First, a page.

United Kingdom English for the American Novice
Sixth Edition, July 1983
"English" to "American" Dictionary
The items in this dictionary were collected while I lived in the United
Kingdom from 1981 to 1983.
The work is no longer maintained and so contains dated references to people of the time.
The definitions are my interpretation of explanations from Brits
with whom I came in contact and hence may not be complete
or even totally accurrate.
Holy cow, who would have thought someone would want to translate the dictionary?
Obviously, **I** had nothing to do with these, other than to say, "Sure, have a go at it"
and agree to provide these links:
"The Americans are identical to the British in
all respects except, of course, language."
"Giving English to an American is like
giving sex to a child. He knows it's important
but he doesn't know what to do with it."
Adam Cooper (19th century)
"We (the British and Americans) are two countries
separated by a common language."
The Englishman commented to the American about the "curious" way
in which he pronounced so many words, such as schedule (pronounced
shedule). The American thought about it for a few moments, then
replied, "Perhaps it's because we went to different shools!"
While in the UK I learned that the "English" and "American" languages have
less in common than might be supposed.
New words can be confusing and their meaning may be lost to you.
More troublesome is a word which has a completely different meaning in
The problem is that you think you understand.
The items found below may cause confusion for one who is conversant in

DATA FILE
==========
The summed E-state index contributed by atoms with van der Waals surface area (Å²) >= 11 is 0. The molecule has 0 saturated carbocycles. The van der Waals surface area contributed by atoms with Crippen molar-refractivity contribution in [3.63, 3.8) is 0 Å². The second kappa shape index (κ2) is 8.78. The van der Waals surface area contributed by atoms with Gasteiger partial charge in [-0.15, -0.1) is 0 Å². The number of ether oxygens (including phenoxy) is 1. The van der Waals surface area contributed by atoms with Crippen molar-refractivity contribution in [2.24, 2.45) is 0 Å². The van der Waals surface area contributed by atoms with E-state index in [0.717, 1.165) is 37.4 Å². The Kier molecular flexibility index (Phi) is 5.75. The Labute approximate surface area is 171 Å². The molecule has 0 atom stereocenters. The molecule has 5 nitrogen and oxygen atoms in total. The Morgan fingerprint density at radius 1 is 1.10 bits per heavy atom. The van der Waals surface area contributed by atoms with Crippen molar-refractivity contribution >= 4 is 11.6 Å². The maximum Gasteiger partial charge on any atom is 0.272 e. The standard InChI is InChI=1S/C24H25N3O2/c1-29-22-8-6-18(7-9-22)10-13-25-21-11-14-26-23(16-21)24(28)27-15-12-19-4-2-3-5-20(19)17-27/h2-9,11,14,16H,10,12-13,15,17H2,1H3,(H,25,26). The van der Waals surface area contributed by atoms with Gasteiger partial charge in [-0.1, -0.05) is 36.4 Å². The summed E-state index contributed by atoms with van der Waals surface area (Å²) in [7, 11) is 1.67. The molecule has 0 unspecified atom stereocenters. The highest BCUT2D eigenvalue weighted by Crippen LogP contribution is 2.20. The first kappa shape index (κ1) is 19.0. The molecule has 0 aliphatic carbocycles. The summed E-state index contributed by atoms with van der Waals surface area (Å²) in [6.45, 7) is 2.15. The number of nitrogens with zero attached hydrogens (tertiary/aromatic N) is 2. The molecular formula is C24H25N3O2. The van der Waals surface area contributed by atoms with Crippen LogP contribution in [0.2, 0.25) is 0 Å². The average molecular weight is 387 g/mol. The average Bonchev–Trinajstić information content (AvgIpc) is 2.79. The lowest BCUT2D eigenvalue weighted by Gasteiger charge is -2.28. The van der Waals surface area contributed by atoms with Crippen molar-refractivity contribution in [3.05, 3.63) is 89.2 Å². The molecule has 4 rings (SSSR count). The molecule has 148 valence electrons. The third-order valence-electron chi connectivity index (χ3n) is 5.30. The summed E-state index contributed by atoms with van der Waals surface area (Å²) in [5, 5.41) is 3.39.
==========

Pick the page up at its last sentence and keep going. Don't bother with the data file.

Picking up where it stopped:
The word being defined is an "English" word or phrase.
The definition is in "American".
All English words are entered in capital letters so the reader will not
Mixed case words may be safely interpreted by the American reader.
Not all meanings are given for a particular word.
English words often have several meanings and only those which differ
(from American) are listed here.
The pronunciation in American sound phonetics (in parentheses) follows
the word being defined.
If this is omitted the pronunciation is as an American would expect.
English pronunciation of these words is often similar to the American
However, in general, the English pronunciation is more "clipped" and is
said at twice the rate of American.
English readers will find there is a definite tilt towards "southern
English" in the dictionary.
Readers from other parts of the U.K. should not be offended.
This merely reflects that most of my sources were from that area.
Additional background on these pages
is available here.
This work is copyright by Terry Gliedt and may not be redistributed
in any form without written permission from the author.